So what, when you get right down to it, were the noughties? Every other decade has a sound, a style, some set of definite reference points that, while barely scratching the surface of what was actually around at the time, does at least offer an easy way for lazy film directors to establish what particular time period their movie is set in and costume ideas for particularly unimaginative house parties. The seventies had glam, the nineties had Britpop, and the eighties had, well, the eighties, but the noughties had... umm, what, exactly? They’re a hodge podge of both everything and nothing. From the thought out to the flimsy, this was the decade that wanted to have its cake and eat it, the decade that wanted to consume every entertainment possibility presented to it and the decade that decided that genre barriers were nothing more than needless segregation and should be torn down at the earliest opportunity.
And it’s not just the boundaries between genres that became blurred and indistinct. The camps of so-called high and low culture began to bleed into each other, with classical sensibilities happily being referenced in pop songs and Big Brother being discussed on Newsnight Review. Before it would be unthinkable for certain parts of society to have an opinion on something like Pop Idol, now it’s unthinkable for them not to, and even the hardiest indie snob will admit to a grudging respect for the Xenomania production team. This cross-pollination of scenes and ideas has bled into all aspects of life and it’s with that in mind that we - eventually - turn to our Noughties by Nature selection by someone who demonstrates a keen awareness of indie becoming pop and vice versa: Chris T-T and Dreaming of Injured Pop Stars.
Chris has commented on the confused and bewildered state of the decade throughout the noughties, but here we go back to the year 2000 itself and his attack on the uninspired and uninvolving nature of the music scene at the start of the decade. Overflowing with wit and refusing to fall into the generic “being popular is the same as being bad” trap, this song is a revenge fantasy, naming and shaming some of the worst examples of “shit pop” of the day and coming up with excruciating - but suitable - deaths for all those responsible, be they Lisa from Steps, Cher or, in a line which still raises a smile, Kelly Jones. In the wrong hands this could have ended up as an embarrassing bellow of impotent rage, coming across as a nothing more than a bitter sideswipe by someone jealous of other’s success, but Chris’ lyrics, combined with a tune that proves he’s more than happy to embrace the world of hooks, even though said hooks are laced with cyanide, turn this into a joyous celebration of everything that should be right with music.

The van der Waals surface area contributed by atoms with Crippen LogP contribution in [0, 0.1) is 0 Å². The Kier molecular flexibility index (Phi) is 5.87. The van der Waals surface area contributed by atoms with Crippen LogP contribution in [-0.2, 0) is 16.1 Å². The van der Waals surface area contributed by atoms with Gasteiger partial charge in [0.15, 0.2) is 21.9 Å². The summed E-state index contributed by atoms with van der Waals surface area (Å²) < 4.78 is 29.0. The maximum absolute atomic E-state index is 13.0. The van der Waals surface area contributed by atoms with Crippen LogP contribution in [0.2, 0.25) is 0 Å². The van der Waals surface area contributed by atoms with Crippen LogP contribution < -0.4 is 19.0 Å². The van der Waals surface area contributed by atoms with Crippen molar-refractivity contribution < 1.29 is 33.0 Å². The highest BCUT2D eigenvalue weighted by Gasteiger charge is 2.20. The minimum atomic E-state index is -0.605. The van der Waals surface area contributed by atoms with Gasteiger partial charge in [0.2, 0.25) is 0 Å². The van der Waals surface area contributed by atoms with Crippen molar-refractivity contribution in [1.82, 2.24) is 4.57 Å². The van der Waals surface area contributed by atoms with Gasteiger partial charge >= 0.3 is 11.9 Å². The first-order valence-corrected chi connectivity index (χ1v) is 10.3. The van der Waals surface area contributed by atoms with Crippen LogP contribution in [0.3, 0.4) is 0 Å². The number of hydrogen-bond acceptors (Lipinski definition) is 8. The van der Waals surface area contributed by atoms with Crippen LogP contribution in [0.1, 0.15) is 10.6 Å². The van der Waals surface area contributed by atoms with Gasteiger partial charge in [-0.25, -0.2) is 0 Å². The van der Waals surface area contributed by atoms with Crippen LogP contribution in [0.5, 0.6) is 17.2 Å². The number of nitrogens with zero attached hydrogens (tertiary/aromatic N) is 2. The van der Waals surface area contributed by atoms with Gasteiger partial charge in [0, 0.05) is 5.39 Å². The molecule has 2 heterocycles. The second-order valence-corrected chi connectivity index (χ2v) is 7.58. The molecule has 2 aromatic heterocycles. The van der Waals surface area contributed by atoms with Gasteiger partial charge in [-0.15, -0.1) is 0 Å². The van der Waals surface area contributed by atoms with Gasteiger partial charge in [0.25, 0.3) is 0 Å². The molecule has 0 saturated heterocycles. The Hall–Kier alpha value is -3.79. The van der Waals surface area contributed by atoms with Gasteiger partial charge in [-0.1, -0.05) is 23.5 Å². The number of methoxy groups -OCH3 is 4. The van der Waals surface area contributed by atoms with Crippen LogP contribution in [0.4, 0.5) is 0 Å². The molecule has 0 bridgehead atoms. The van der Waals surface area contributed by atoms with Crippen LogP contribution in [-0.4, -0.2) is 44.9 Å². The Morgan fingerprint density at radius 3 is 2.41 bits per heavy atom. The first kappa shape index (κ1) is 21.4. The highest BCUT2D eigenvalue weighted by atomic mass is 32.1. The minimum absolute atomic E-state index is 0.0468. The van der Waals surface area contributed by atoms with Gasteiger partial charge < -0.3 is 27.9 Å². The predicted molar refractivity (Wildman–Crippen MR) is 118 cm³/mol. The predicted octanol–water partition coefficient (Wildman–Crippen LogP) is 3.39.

He’s gone from strength to strength over the decade. You could pluck any song at random from any of his albums and find something worthy of being included in this list, but I’ve chosen this as, while its unlikely that it was being handed round record company boardrooms in a fearful fashion, it did seem to signify a change in the music scene. The shit pop did, for the most part, get wiped out, and acts came along who raised their game and realised that success didn’t have to mean pandering to the lowest common denominator and that the audience could be challenged, making the noughties, whatever they might eventually come to be remembered for, what they are today. Christ T-T may not have been responsible for this actual change, but he had, and continues to have, his eye on the zeitgeist. No-one knows what the next decade has in store for us, but I can’t wait to find out he has to say about it.
[Album: Panic Attack At Sainsbury's]